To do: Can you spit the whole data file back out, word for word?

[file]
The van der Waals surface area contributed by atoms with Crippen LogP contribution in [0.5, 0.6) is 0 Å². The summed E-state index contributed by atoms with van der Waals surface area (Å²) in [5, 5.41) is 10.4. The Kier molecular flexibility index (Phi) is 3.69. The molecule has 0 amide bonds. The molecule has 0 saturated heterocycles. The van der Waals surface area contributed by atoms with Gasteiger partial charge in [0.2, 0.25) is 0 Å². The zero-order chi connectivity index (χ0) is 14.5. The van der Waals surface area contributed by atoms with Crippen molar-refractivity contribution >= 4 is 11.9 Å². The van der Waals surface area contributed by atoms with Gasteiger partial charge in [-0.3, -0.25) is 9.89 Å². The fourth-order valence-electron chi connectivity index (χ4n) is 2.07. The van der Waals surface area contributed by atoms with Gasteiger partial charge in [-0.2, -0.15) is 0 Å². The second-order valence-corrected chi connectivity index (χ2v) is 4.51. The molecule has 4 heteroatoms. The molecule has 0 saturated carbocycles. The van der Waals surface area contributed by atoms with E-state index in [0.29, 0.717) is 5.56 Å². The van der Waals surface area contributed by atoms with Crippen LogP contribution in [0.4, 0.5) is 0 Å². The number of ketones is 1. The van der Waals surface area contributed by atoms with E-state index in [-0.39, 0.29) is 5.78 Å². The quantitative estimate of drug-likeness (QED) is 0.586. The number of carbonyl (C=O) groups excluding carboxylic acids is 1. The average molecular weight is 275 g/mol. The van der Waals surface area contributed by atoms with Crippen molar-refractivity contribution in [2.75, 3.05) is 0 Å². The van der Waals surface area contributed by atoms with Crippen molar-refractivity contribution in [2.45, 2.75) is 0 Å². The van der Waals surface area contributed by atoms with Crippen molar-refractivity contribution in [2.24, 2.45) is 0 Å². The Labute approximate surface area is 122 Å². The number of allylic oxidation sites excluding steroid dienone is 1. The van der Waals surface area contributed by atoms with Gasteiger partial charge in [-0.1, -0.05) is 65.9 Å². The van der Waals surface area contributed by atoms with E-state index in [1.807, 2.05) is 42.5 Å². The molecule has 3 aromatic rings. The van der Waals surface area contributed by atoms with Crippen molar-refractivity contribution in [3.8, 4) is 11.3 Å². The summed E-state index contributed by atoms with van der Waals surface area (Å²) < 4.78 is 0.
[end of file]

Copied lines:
The van der Waals surface area contributed by atoms with Crippen LogP contribution in [0.5, 0.6) is 0 Å². The summed E-state index contributed by atoms with van der Waals surface area (Å²) in [5, 5.41) is 10.4. The Kier molecular flexibility index (Phi) is 3.69. The molecule has 0 amide bonds. The molecule has 0 saturated heterocycles. The van der Waals surface area contributed by atoms with Gasteiger partial charge in [0.2, 0.25) is 0 Å². The zero-order chi connectivity index (χ0) is 14.5. The van der Waals surface area contributed by atoms with Crippen molar-refractivity contribution >= 4 is 11.9 Å². The van der Waals surface area contributed by atoms with Gasteiger partial charge in [-0.3, -0.25) is 9.89 Å². The fourth-order valence-electron chi connectivity index (χ4n) is 2.07. The van der Waals surface area contributed by atoms with Gasteiger partial charge in [-0.2, -0.15) is 0 Å². The second-order valence-corrected chi connectivity index (χ2v) is 4.51. The molecule has 4 heteroatoms. The molecule has 0 saturated carbocycles. The van der Waals surface area contributed by atoms with E-state index in [0.29, 0.717) is 5.56 Å². The van der Waals surface area contributed by atoms with Crippen LogP contribution in [0.4, 0.5) is 0 Å². The number of ketones is 1. The van der Waals surface area contributed by atoms with E-state index in [-0.39, 0.29) is 5.78 Å². The quantitative estimate of drug-likeness (QED) is 0.586. The number of carbonyl (C=O) groups excluding carboxylic acids is 1. The average molecular weight is 275 g/mol. The van der Waals surface area contributed by atoms with Crippen molar-refractivity contribution in [2.75, 3.05) is 0 Å². The van der Waals surface area contributed by atoms with Crippen molar-refractivity contribution in [2.45, 2.75) is 0 Å². The van der Waals surface area contributed by atoms with Crippen molar-refractivity contribution in [2.24, 2.45) is 0 Å². The Labute approximate surface area is 122 Å². The number of allylic oxidation sites excluding steroid dienone is 1. The van der Waals surface area contributed by atoms with Gasteiger partial charge in [-0.1, -0.05) is 65.9 Å². The van der Waals surface area contributed by atoms with E-state index in [1.807, 2.05) is 42.5 Å². The molecule has 3 aromatic rings. The van der Waals surface area contributed by atoms with Crippen molar-refractivity contribution in [3.8, 4) is 11.3 Å². The summed E-state index contributed by atoms with van der Waals surface area (Å²) < 4.78 is 0.